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  Bowie to let the sun shine in with solar panels
 
In an effort to further reduce costs, Bowie officials backed a proposal to install more solar panels in the city.

At its July 1 meeting, the City Council instructed city staff to look at installing solar panels to the roof of the Bowie Senior Center while the city moves forward with an already scheduled $273,000 overhaul of the facility’s roof.

Adding solar panels to the building is expected to cost around $50,000 and will most likely require the city to dip into its reserves of roughly $35 million, city officials said.
solar charger
Resident Edith Furst said the effort to try renewable energy sources was worthwhile.

“The concept is good,” she said. “I’m kind of trusting they’re not going to go jumping ahead with this without having thought it through.”

Bowie has been experimenting with offer high-efficiency solar power since 2008 at the city’s park and maintenance facility. An initial eight-kilowatt system installed at the facility was expanded in 2012 to be about 15 kilowatts and city records estimate the system costs about $54,000.

All of the system should pay back their cost within about seven years of installation while the systems themselves will last about 25 years, said Matthew Reno, Bowie’s capital projects manager.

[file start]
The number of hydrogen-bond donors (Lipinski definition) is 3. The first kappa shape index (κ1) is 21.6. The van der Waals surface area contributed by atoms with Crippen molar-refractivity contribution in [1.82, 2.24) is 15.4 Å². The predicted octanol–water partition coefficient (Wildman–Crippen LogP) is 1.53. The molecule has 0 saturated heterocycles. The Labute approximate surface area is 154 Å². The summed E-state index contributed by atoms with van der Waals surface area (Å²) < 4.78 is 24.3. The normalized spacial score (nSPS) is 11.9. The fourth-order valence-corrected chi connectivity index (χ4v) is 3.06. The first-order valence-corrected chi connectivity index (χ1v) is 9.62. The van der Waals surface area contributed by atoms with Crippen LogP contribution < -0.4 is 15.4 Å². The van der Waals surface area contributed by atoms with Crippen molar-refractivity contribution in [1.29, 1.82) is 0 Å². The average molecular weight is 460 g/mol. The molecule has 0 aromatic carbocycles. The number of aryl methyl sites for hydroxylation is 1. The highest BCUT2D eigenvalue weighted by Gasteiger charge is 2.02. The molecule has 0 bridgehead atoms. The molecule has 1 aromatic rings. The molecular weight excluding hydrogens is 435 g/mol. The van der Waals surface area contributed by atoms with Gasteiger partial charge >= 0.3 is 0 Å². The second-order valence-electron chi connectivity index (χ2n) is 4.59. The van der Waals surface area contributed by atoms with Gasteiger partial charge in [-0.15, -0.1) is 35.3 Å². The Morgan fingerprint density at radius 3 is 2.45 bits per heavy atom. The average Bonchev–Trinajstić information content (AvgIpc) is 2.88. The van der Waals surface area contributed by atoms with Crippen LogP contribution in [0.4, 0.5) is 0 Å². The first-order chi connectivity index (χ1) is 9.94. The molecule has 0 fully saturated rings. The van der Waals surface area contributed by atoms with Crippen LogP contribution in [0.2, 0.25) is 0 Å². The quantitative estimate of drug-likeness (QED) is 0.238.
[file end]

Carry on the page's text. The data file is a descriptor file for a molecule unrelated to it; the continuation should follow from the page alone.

Currently three city sites — the Prince George’s County Genealogy Library on Tulip Grove Drive, the city’s National Capitol Radio and Television Museum and park and maintenance facility, which are both on Mitchellville Road — have solar power systems installed. The total cost of the solar system installation was more than $121,000, according to city records.

Initial findings indicate that at each of the three sites where the city installed solar panels, Bowie stood to generate between $1,300 to more than $5,000 per site annually between energy savings and payments for generating solar emergency light and renewable energy credits, according to city documents.

Solar panel installation at the museum accompanied a roughly 58 percent energy reduction at the site with power usage between June to August 2011 dropping from 2,450 kilowatts used to about 1,018 kilowatts between June and August 2012, according to city documents.

Bowie will continue to look at solar panel installations at other city facilities as a way to be environmental conscious and reduce its energy use, said city manager David Deutsch.

“We’re certainly going to pursue it with the City Council,” he said.“I doubt it would work with all of our facilities. Some of the structures don’t lend themselves to an efficient use of solar.”
 
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